The mayor of Upper Hutt is furious the public was not alerted earlier that a convicted child rapist was on the run.
But police say their efforts to locate Daniel Livingstone began when officers first attended his property at 4am yesterday - not hours later, when they confirmed he was missing.
It has now been about 38 hours since Daniel Livingstone removed his monitoring bracelet and disappeared from his Upper Hutt flat.
Mr Livingstone, who is in his late 20s, abducted and raped a 10-year-old girl in Whangarei in 2006 and was under an extended supervision order following his release from prison last year.
A tamper alert on his GPS bracelet was activated at about 1.30am yesterday but it was seven hours before officers, who knocked on his door at least twice during the night, broke into his home and found him gone.
Upper Hutt mayor Wayne Guppy said the police had failed the community.
"Seven hours it took for someone to actually say 'maybe we better break in and see what's going on and that is not acceptable to any community," he said.
"Events like this should not take place. We should have the processes in place. There's a major system failure here."
Mr Guppy said parents were now being extra vigilant and most would be picking their children up instead of allowing them to walk or bike home.
In a statement today, police said officers first attended Mr Livingstone's property at the request of the Corrections Department at 4am on Thursday.
They then visited a second time and carried out area patrols, before visiting an address of one of Mr Livingstone's associates.
Wellington District Commander Superintendent Sam Hoyle said they did not have permission to enter without a warrant but, on the third visit, broke in because of the seriousness of the situation. It was then they confirmed Mr Livingstone was gone.
Mr Livingstone has been described as being in his late 20s, 175cm tall, Maori and of medium build.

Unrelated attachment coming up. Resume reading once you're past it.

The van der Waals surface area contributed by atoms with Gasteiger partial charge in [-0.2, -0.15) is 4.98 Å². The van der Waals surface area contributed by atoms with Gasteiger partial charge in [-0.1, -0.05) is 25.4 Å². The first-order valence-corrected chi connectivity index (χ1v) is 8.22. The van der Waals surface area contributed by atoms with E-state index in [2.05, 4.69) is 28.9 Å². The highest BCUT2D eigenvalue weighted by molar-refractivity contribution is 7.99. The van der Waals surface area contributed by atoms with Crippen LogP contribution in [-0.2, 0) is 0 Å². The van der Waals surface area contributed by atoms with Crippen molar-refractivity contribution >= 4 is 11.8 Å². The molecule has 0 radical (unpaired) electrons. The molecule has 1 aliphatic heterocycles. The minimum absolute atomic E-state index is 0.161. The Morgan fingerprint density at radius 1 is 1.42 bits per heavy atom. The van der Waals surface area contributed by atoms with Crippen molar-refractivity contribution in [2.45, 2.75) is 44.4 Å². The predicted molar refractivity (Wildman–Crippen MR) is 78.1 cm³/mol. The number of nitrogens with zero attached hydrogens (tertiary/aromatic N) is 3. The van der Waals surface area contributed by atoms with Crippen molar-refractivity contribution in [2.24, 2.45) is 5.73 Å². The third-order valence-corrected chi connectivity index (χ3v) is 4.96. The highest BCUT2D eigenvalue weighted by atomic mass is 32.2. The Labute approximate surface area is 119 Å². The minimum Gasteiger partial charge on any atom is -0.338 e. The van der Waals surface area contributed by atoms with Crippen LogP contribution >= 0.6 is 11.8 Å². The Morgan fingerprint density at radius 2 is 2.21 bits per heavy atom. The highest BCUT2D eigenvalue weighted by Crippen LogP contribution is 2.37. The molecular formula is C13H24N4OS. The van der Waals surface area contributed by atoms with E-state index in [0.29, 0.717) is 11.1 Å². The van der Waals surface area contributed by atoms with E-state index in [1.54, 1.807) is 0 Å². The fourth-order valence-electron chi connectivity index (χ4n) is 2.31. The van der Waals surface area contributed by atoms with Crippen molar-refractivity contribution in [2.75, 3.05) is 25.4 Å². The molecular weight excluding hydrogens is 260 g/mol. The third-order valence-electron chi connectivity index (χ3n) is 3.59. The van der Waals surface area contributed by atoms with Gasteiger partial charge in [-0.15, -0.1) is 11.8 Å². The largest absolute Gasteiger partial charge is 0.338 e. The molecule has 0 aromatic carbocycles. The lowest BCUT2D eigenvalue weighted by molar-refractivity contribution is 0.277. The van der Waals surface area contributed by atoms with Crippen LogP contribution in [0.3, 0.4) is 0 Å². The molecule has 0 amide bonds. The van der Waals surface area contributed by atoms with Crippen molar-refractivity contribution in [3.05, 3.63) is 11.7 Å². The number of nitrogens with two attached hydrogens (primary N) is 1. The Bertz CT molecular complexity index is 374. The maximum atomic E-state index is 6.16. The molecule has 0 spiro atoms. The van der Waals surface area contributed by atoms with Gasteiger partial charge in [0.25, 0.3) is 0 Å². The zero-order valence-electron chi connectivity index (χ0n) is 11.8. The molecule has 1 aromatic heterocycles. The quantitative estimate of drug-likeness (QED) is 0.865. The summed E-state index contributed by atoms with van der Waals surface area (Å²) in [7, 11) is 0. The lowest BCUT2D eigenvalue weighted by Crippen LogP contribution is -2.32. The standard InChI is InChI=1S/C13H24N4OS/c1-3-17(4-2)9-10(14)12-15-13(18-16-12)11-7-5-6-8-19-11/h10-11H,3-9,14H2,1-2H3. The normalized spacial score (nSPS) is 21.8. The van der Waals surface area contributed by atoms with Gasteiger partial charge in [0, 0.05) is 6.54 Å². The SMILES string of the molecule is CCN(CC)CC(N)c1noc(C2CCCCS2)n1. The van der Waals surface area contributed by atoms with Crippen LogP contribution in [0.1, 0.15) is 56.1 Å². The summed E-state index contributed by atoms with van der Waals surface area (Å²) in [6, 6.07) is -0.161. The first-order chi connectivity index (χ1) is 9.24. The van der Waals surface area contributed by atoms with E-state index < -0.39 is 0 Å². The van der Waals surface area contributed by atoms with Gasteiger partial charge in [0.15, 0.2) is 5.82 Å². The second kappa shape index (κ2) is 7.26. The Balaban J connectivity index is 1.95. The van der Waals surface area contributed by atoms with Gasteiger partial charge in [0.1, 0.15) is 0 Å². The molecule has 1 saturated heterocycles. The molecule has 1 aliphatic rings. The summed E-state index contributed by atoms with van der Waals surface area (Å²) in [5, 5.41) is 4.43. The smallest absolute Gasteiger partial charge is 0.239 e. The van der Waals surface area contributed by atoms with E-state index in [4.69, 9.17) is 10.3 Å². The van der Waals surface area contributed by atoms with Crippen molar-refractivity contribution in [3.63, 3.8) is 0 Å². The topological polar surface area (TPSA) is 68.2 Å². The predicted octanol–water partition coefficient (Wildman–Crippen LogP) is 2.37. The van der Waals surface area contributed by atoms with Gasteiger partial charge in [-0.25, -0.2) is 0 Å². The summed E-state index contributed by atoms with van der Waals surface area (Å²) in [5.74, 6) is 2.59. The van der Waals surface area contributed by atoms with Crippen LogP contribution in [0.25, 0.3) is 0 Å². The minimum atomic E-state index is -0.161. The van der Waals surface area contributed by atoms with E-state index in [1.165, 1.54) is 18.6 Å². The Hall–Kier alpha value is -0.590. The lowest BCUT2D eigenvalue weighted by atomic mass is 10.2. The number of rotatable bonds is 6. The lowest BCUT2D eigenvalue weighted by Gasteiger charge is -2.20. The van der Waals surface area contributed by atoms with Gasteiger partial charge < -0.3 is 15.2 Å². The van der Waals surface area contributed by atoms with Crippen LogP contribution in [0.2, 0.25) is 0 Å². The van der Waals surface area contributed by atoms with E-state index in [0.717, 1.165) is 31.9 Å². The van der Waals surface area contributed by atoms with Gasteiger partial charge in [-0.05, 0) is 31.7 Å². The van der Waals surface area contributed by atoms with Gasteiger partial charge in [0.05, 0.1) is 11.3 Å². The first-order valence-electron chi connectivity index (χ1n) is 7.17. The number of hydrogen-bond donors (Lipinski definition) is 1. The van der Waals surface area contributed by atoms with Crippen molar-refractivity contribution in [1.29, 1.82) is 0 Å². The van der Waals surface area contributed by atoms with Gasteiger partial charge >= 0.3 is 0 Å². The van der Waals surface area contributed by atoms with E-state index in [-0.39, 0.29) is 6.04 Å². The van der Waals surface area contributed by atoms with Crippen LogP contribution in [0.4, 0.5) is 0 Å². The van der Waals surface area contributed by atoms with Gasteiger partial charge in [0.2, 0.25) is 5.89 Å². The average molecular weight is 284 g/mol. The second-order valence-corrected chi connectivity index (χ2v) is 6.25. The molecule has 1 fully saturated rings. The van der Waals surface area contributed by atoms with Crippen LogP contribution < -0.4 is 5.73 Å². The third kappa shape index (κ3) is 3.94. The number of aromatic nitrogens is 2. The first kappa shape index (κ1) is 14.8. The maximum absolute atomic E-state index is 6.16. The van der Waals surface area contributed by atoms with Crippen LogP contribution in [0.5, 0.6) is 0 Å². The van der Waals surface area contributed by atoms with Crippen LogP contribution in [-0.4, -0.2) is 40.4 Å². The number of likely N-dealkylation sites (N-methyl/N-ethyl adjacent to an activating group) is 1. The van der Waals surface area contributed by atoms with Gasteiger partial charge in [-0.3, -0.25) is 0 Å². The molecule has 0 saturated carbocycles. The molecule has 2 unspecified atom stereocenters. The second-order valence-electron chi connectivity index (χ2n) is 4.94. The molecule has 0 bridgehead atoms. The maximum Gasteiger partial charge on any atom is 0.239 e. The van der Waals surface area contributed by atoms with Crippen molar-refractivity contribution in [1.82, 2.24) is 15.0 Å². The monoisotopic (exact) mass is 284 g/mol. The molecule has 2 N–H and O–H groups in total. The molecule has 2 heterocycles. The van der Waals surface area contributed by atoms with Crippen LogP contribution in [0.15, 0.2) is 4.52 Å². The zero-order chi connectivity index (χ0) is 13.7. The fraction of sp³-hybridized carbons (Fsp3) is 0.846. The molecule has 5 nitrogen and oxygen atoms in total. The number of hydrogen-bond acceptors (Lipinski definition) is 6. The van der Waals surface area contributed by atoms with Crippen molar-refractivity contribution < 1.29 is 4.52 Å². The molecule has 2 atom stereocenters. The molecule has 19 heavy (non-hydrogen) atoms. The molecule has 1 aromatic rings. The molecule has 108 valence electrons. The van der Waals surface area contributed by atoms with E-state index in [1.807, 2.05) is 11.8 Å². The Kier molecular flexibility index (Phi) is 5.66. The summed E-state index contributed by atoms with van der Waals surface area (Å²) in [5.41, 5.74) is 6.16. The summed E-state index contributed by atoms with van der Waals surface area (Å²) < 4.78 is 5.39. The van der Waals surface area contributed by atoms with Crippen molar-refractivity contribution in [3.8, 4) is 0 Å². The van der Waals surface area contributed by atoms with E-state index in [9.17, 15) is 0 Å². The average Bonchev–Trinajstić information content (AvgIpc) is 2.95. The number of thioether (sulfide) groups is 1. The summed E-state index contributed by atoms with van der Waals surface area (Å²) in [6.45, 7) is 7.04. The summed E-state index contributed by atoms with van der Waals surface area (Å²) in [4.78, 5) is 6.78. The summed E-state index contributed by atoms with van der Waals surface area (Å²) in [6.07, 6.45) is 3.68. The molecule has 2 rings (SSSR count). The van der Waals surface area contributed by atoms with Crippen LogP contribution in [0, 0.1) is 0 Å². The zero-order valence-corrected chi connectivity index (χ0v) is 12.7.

The police have said he is a high-risk offender and should not be approached.
Detective Inspector Grant Wormald told Morning Report potential sightings of Mr Livingstone had been reported in Wellington, Palmerston North and Whangarei but none had led to his location.
He said police had found what could be described as a suicide note, indicating that he may do himself harm.
"As much as we're concerned to locate him to protect the public, we're also concerned to locate him as quickly as we can to make sure that he's OK."
Several schools in Upper Hutt said their teachers were on high alert and they had reinforced the idea of "stranger danger" to their children.
"Around school time and the like we should be particularly vigilant as parents and care givers, and go that extra mile today to make sure our children get to school safe," Mr Wormald said.
"Part of the reason for going as public as we have is to just make sure that we do everything that we possibly can to protect the public from someone who might be in a bad space at the moment and could do harm."
One academic said today that the fact Mr Livingstone was able to escape was further proof the electronic bracelet monitoring system was a failure.
Auckland University law professor Bill Hodge said it was bad timing for Corrections so soon after Tony Robertson was jailed for 24 years for raping and killing Blessie Gotingco while on GPS monitoring.
Professor Hodge said he doubted the two cases were just a bad coincidence - and said they could be typical of Corrections' shortcomings.
"I'm suspecting that they're actually very typical and to that extent I think Corrections, with the assistance of maybe some high-powered people outside Corrections, [should] take a very careful look at this policy."
Corrections Minister Sam Lotu-Iiga said he was deeply concerned by the case and has asked his officials for more details about Mr Livingstone's monitoring.